Christoph Girardet and Matthias Müller have been working together since 1999. Their works almost always use found footage and operate at the intersection of cinema and visual art. Tell Me What You See offers, for the first time, an overview of their work. For the exhibition, the artists have selected pivotal films from their ouevre dedicated to basic formal and film motifs.
The moving train is one such motif. Girardet and Müller have devoted the triptych video Locomotive (2008) to the train as it appears in one of the primal scenes of cinema, the Lumière brothers’ 1895 footage of a train pulling into a station, L’Arrivé d’un train en gare de La Ciotat. Composed of cinematic stereotypes, the installation comprises an array of footage: trains racing through the countryside, pulling in and out of stations, locomotives hurtling through tunnels, sleeping passengers, passengers walking along train aisles, endless tracks and mini-dramas of arrivals and farewells. The panoramic projection of three often-similar scenes running alongside each another lays bare the constructed nature of cinematic narration. Girardet and Müller deconstruct films and analyze them according to theoretical as well as thematic and visual criteria, assembling disparate found clips into a suggestive continuum without succumbing to traditional narration.
Some of the works are also dedicated to the basic parameters of light and darkness, seeing and not seeing. Contre-jour (2009) is stylistically reminiscent of 1960s flicker films: here, as in their previous film Beacon (2002), Girardet and Müller combine existing film footage with their own 35mm clips. The film is cut in a strobe-like staccato: wide-open eyelids, doctors shining head mirrors into their patients’ eyes, all spliced with the artists’ own footage of portraits of individuals who emerge from the darkness in contours or turn away from glaring light. Contre-jour is an experimental study in light, but it is also a metaphorically rich reflection on the medium, a visual récit about cinema as an eye onto the world.
By contrast, the human body is the focal point of Cut (2013), a work created specifically for this exhibition. Surgical references feature both in content and editing. Skin injuries and dripping blood are its main motifs: bodies suffer cuts, fevers, and sweats, are disinfected, operated on, stitched and bandaged. Clips of plants, water, sand and crawling insects form contrasting caesuras amidst a rapid succession of disparate images – sources ranging from David Cronenberg to Luis Buñuel, from The Exorcist (1973) to Black Narcissus (1947). The projection’s accompanying piece Cut (Workprints) (2013) initially appears rather didactic: a long glass table shows miniatures of more than 600 film stills arranged in tidy rows grouped by motif. Astonishing as it may be that the artists rely on such an analogue process in the digital era, it also shows the centrality of cutting in their work, as both technique and narrative element. It also demonstrates the importance, in their practice, of piecing together individual images. The title of Johannes Binotto’s essay in the exhibition catalogue encapsulates this approach: zusammen/schneiden: Operationen am lebenden Körper des Films (cutting/together: Operating on the living body of film) – the artists as surgeons, slicing into the corpus of film history.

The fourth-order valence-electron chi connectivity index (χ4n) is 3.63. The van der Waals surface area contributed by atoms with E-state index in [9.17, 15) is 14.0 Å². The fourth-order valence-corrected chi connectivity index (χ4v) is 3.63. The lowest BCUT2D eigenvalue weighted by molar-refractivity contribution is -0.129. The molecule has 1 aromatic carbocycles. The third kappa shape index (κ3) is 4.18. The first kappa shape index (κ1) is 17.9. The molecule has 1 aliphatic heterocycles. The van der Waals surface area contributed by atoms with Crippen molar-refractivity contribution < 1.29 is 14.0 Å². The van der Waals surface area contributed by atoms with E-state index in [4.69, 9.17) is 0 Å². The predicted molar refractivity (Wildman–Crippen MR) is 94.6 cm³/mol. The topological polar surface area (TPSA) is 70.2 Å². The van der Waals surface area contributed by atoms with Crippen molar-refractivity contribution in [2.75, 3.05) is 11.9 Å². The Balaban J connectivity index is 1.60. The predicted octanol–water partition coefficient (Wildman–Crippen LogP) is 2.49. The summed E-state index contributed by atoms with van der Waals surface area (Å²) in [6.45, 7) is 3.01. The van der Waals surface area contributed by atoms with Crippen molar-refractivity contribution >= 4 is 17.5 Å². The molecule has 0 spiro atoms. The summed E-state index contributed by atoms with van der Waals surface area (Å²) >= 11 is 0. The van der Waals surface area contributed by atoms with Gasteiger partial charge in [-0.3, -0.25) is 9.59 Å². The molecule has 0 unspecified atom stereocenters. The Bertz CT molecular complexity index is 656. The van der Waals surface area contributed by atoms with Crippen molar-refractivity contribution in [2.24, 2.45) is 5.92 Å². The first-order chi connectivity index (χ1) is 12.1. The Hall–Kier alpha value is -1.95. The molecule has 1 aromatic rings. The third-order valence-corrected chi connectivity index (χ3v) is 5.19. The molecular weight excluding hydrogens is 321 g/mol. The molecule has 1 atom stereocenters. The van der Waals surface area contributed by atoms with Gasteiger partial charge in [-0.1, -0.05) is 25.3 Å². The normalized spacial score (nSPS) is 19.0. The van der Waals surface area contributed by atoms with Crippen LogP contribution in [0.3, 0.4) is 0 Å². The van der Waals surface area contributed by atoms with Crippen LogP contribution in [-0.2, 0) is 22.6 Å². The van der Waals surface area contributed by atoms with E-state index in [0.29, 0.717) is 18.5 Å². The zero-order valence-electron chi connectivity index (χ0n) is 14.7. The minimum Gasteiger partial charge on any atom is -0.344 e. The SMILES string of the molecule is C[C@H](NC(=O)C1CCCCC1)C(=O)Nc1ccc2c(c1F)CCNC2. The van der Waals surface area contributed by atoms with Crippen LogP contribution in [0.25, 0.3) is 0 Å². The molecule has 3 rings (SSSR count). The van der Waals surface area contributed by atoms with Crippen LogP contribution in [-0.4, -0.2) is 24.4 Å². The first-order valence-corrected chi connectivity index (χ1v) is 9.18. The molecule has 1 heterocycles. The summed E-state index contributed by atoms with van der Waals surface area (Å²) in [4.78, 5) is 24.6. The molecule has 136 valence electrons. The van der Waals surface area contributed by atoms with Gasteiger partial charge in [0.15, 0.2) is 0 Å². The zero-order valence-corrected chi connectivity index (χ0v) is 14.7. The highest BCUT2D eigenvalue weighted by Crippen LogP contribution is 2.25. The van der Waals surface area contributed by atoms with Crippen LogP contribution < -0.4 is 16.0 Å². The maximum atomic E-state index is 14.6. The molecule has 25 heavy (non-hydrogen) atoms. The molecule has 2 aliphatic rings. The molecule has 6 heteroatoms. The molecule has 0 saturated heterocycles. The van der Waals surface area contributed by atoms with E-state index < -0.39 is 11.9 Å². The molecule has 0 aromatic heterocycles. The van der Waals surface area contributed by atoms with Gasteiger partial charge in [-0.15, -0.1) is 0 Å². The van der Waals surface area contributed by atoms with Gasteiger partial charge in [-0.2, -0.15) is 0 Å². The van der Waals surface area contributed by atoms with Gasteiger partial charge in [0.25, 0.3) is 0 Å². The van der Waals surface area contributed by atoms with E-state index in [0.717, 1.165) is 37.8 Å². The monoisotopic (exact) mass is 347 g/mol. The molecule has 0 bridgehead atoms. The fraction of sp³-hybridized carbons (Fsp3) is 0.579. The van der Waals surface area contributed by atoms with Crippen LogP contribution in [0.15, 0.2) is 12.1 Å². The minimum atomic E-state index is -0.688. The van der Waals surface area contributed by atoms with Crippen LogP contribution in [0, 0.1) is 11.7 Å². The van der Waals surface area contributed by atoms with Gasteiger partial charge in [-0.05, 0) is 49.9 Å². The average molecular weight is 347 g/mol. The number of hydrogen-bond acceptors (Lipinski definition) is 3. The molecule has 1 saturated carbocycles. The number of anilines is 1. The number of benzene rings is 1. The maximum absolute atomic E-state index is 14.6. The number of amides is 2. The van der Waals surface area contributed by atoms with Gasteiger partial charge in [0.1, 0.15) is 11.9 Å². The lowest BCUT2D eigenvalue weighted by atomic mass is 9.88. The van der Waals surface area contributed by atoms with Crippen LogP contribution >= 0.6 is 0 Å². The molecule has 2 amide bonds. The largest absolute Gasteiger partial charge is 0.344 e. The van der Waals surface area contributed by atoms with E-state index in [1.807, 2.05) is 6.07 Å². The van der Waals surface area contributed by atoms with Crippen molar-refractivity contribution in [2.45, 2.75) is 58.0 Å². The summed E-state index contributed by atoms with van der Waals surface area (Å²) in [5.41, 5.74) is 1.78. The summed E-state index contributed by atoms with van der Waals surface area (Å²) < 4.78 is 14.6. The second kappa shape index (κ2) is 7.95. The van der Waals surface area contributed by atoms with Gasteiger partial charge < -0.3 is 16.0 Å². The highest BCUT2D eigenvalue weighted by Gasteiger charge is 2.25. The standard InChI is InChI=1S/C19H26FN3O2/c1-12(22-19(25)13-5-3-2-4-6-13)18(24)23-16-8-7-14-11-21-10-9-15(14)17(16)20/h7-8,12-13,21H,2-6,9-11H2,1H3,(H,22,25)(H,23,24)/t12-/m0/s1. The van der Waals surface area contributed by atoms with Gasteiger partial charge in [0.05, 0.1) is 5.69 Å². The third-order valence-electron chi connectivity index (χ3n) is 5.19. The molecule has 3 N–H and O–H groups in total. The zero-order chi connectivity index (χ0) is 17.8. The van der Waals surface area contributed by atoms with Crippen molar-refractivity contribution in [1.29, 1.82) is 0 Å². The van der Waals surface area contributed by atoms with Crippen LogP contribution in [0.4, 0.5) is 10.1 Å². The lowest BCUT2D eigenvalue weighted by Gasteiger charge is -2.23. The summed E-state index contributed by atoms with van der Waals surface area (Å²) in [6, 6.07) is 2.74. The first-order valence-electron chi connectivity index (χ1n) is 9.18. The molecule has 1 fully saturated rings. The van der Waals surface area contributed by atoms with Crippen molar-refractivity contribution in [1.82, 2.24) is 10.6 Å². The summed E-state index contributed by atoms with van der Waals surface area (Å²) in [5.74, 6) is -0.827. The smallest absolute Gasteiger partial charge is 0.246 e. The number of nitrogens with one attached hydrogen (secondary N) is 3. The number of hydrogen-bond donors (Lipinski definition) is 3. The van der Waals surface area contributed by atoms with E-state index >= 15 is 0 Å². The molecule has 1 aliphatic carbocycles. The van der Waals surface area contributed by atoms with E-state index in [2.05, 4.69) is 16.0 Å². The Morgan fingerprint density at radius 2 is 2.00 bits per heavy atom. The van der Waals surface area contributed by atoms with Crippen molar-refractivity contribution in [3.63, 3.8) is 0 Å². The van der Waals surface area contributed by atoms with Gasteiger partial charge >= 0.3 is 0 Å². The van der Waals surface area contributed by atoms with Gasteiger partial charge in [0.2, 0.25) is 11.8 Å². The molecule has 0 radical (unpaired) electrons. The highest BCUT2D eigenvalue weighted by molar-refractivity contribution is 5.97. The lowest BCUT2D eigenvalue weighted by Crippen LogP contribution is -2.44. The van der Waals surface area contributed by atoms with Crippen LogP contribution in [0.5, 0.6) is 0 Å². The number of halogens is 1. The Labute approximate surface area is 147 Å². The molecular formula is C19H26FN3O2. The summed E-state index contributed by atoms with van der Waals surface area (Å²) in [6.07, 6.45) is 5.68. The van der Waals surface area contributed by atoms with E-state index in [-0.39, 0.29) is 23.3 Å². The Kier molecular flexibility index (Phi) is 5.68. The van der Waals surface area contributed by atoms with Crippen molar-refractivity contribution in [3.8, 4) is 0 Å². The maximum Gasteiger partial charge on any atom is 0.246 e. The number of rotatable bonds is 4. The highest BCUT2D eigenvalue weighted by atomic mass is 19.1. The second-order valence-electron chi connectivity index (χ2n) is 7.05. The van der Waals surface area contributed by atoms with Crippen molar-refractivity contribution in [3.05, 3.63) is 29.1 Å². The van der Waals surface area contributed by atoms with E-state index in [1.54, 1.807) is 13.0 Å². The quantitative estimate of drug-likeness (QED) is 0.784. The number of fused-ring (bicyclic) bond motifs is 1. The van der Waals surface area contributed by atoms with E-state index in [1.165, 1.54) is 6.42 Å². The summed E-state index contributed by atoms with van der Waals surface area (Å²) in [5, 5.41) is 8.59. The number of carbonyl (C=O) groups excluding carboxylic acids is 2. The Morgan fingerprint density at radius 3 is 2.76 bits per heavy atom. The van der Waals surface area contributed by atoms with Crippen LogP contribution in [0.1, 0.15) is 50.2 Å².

Photographic works also accompany films elsewhere in the exhibition. Some of them function as a sort of introduction to the film, like the two-part photography work Somewhere (2011), which is atmospherically attuned to the film Meteor (2011). Others are more autonomous, such as the aphoristically titled If I Don’t See I Am Blind, I Am Blind, But If I See I Am Blind, I See (2010), a photographic work comprised of film stills.
On the whole, the exhibition gave a rich insight into the visual and narrative cosmos of the duo. Their film and video works function as distillations of cinematic history, using the principle of found footage to pose questions about the representational level of film imagery as well as to reflect on the methods of depiction and technological conditions of cinema as a medium. Not least, the snipped emotion in their works provide a substratum for our own desires, fears, dreams and projections.
Translated by Jane Yager